Time Is on My Side (and My Other Side)
Wrap your head around wibbly-wobbly time-travel features like 'The Infinite Man'
If you could do it all over again, would you? Or would you just try to undo the bits you broke? That's the core dilemma of Australian time-travel rom-com The Infinite Man. So while scientist Dean (Josh McConville) thinks he can light the lost spark with his girlfriend Lana (Hannah Marshall) with a little bit of trans-temporal tampering, his past and future selves have very different plans. Director Hugh Sullivan called time travel "the best metaphor for the central character. Dean is always turned to the past, and has a very difficult relationship with himself, so this film allowed us to approach those themes explicitly."
With only one location and three cast members – McConville, Marshall, and Alex Dimitriades as Lana's narcissistic, javelin-throwing ex, Terry – Sullivan got to sit back and watch them bounce off each other and themselves as each character switchbacks misguided attempts to overwrite their own history. "I really enjoy watching those three performances, or nine performances in total," he said. "When you're working with time travel, a small cast becomes a lot larger, and the film takes on a greater density."
Producer Kate Croser – who has worked with Sullivan since his debut short, "Man Janson" – praised the writer/director for presenting "a very frank way of looking at the male mind." However, she also praised how he wrote Lana as more than just a chew toy for Dean and Terry to fight over. "Necessarily, this is the sort of film that has to be told from one perspective, because it's already challenging enough to follow Dean's journey inside of himself. But we wanted to make Lana's journey as interesting as Dean's."
It helped that the location looks like something that fell out of a time warp. The producers were looking for a remote caravan park or hotel, but, Croser said, "Everywhere was just way too nice. Lawns and pools and beautiful landscaping." That's when they found Woomera: a Cold War-era missile test range in South Australia, with a semi-abandoned trailer park/motel that served as both the location for Dean and Lana's multiple parallel dates, and the crew's sleeping quarters. Croser said, "It's so weatherbeaten and faded. It speaks of time when you look at it, and you think of the damage time can do." The shoot was set for the high summer off-season, so the crew could have complete access without random tourists popping up in the background. Unfortunately, the Australian weather had other, unseasonable plans for ruining the day. Croser said, "We were prepared for extreme heat, but the Outback gave us another kind of beating. It gave us rain; it gave us wind; it gave us storms. It was out of control."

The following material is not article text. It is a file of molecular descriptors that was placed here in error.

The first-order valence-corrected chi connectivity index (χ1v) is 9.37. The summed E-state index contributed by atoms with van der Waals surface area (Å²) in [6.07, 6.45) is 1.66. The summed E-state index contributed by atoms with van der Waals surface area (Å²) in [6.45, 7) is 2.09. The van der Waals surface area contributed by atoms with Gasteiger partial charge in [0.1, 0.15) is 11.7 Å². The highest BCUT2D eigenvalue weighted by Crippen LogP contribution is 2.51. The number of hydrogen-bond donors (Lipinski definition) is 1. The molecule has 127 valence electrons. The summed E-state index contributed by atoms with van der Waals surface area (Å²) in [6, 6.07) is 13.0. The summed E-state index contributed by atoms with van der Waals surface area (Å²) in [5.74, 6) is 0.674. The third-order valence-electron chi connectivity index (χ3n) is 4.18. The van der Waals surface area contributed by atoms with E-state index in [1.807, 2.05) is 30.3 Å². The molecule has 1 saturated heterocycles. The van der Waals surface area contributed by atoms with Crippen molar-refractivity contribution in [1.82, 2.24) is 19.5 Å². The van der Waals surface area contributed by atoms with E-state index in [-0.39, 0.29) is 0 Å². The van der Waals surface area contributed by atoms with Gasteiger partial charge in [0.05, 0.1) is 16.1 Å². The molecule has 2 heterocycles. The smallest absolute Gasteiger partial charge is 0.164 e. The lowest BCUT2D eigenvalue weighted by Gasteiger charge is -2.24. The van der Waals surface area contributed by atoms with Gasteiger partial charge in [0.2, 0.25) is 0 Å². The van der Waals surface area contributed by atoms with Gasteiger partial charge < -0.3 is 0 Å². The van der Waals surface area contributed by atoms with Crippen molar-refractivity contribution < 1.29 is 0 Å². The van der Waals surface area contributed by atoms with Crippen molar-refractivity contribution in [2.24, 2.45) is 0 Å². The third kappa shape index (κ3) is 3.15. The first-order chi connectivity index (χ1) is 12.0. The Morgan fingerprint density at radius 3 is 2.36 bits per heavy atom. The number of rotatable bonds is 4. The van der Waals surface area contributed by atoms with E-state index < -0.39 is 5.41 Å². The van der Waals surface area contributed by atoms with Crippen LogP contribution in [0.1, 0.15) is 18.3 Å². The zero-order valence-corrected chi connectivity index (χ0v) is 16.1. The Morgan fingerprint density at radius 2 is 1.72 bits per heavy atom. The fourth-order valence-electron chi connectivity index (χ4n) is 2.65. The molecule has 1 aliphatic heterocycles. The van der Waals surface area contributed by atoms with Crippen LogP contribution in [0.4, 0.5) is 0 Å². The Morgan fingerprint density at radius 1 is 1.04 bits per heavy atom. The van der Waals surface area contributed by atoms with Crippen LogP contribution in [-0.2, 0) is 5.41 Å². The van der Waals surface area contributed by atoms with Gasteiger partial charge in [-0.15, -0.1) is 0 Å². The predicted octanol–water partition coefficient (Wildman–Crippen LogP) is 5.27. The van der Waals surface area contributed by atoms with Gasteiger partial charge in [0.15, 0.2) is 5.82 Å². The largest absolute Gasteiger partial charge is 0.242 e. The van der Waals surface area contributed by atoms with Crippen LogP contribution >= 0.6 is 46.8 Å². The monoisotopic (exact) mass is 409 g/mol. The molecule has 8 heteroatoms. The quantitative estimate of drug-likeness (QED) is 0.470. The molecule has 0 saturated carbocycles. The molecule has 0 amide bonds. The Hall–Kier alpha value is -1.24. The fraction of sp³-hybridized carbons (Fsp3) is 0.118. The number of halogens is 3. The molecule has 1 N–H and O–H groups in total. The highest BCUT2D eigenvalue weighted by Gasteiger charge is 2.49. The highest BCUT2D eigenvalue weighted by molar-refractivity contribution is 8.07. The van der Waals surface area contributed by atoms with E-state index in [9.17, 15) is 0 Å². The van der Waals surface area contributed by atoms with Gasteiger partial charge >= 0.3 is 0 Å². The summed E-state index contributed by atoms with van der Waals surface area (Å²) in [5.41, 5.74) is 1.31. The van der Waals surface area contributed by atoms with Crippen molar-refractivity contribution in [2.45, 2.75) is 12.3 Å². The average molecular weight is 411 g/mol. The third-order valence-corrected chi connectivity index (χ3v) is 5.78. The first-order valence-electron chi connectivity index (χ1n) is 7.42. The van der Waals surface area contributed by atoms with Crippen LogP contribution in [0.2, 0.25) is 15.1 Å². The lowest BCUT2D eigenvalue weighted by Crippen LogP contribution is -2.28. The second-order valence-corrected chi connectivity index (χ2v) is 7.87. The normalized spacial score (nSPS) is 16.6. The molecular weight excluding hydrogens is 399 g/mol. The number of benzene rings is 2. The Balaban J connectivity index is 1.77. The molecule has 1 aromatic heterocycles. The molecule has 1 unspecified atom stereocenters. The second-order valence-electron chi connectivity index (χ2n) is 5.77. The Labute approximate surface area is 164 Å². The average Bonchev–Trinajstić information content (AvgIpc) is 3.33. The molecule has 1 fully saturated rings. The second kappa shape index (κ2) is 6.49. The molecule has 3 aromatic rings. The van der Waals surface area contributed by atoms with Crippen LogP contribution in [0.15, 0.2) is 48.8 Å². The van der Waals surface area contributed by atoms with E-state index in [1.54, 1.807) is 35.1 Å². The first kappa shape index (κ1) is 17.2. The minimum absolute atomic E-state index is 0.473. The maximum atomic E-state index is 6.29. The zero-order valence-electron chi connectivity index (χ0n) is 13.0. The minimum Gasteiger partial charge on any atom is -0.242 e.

Not that it was all mud and misery. Sullivan added: "There was a bar on location, which helped morale quite a bit."
2014 is the year of the time-travel movie at SXSW, with Jack Plotnick (Wrong) directing Liv Tyler and Patrick Wilson in retrosci-fi comedy Space Station 76, the Spierig brothers reuniting with their Daybreakers star Ethan Hawke in temporal crime tale Predestination, and raunchy coming-of-age comedy Premature, best described as Groundhog Day meets American Pie. Normally, the Festival doesn't double down on too many films with a similar motif, but this year, SXSW Film Director Janet Pierson said, "It became interesting to see how all these different people were doing something having that in common."
While they may all be tonally different, there are two parallel realities for any time-travel story. As Rian Johnson put it when debuting temporal headscratcher Looper, you can either follow the Primer model and wrap the audience in logical knots or you can go Back to the Future with nonsense science, but the audience instinctively gets that it's a timey-wimey thing. If Sullivan had his own time machine, he may well nip back and convince himself that writing something more Marty McFly-ish would have been a lot less troublesome than avoiding paradoxes. "If I'd known how difficult it would be, perhaps I would have done otherwise," he laughed. "We started with a tortuous one-page document, and developed that into a tortuous screenplay. As the scripting went along, I became more interested in the characters and the emotional journey, while still respecting the logic of the time-travel mechanisms."
That didn't make it much easier on the cast, who had to keep track of multiple iterations of the same part. "I really feel for Josh," said Sullivan. "A lot of rehearsals were spent drawing diagrams, but then he'd play one side and then leap across and play another of these wildly variant selves."
The Infinite Man
Visions, World Premiere
Friday, March 7, 9:30pm, Stateside
Saturday, March 8, 7pm, Alamo Village
Tuesday, March 11, 6pm, Alamo Ritz
Saturday, March 15, 2pm, Alamo Ritz